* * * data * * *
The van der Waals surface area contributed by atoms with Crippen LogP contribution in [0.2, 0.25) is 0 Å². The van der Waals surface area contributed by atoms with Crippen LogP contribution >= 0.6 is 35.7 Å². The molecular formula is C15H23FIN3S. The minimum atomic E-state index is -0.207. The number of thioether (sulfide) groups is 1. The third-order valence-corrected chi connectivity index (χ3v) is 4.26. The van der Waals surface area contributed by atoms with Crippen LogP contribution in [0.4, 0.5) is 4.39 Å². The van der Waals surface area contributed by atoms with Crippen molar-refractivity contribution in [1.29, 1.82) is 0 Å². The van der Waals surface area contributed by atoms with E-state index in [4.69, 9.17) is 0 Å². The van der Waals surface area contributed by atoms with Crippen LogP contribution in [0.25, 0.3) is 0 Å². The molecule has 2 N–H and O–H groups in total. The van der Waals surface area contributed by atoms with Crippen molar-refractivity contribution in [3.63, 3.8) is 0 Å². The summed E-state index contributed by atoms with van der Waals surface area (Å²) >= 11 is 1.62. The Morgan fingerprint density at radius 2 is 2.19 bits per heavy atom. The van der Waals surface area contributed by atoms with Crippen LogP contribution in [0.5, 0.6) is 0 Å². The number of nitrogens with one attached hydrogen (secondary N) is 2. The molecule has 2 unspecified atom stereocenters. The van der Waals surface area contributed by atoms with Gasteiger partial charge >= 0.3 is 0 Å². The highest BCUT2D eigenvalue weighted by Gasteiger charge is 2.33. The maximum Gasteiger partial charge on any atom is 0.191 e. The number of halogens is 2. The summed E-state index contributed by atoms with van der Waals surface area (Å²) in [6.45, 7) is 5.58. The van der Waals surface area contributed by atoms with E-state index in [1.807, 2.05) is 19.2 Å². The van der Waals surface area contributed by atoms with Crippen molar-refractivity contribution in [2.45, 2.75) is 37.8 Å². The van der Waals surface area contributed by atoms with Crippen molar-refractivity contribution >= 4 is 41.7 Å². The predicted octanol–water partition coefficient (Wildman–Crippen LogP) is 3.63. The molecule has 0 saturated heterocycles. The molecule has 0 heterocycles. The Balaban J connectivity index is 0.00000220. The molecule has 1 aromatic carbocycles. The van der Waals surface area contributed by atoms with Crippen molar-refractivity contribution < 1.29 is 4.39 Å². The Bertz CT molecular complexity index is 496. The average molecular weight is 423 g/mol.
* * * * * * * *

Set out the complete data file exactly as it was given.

The van der Waals surface area contributed by atoms with Crippen LogP contribution in [0.2, 0.25) is 0 Å². The van der Waals surface area contributed by atoms with Crippen LogP contribution >= 0.6 is 35.7 Å². The molecular formula is C15H23FIN3S. The minimum atomic E-state index is -0.207. The number of thioether (sulfide) groups is 1. The third-order valence-corrected chi connectivity index (χ3v) is 4.26. The van der Waals surface area contributed by atoms with Crippen LogP contribution in [0.4, 0.5) is 4.39 Å². The van der Waals surface area contributed by atoms with Crippen molar-refractivity contribution in [1.29, 1.82) is 0 Å². The van der Waals surface area contributed by atoms with E-state index in [4.69, 9.17) is 0 Å². The van der Waals surface area contributed by atoms with Crippen LogP contribution in [0.25, 0.3) is 0 Å². The molecule has 2 N–H and O–H groups in total. The van der Waals surface area contributed by atoms with Crippen molar-refractivity contribution in [3.63, 3.8) is 0 Å². The summed E-state index contributed by atoms with van der Waals surface area (Å²) >= 11 is 1.62. The Morgan fingerprint density at radius 2 is 2.19 bits per heavy atom. The van der Waals surface area contributed by atoms with Crippen LogP contribution in [0.5, 0.6) is 0 Å². The number of nitrogens with one attached hydrogen (secondary N) is 2. The molecule has 2 unspecified atom stereocenters. The van der Waals surface area contributed by atoms with Gasteiger partial charge >= 0.3 is 0 Å². The highest BCUT2D eigenvalue weighted by Gasteiger charge is 2.33. The maximum Gasteiger partial charge on any atom is 0.191 e. The number of halogens is 2. The summed E-state index contributed by atoms with van der Waals surface area (Å²) in [6.45, 7) is 5.58. The van der Waals surface area contributed by atoms with E-state index in [1.807, 2.05) is 19.2 Å². The van der Waals surface area contributed by atoms with Crippen molar-refractivity contribution in [2.45, 2.75) is 37.8 Å². The van der Waals surface area contributed by atoms with Crippen molar-refractivity contribution >= 4 is 41.7 Å². The predicted octanol–water partition coefficient (Wildman–Crippen LogP) is 3.63. The molecule has 0 saturated heterocycles. The molecule has 0 heterocycles. The Balaban J connectivity index is 0.00000220. The molecule has 1 aromatic carbocycles. The van der Waals surface area contributed by atoms with Crippen molar-refractivity contribution < 1.29 is 4.39 Å². The Bertz CT molecular complexity index is 496. The average molecular weight is 423 g/mol.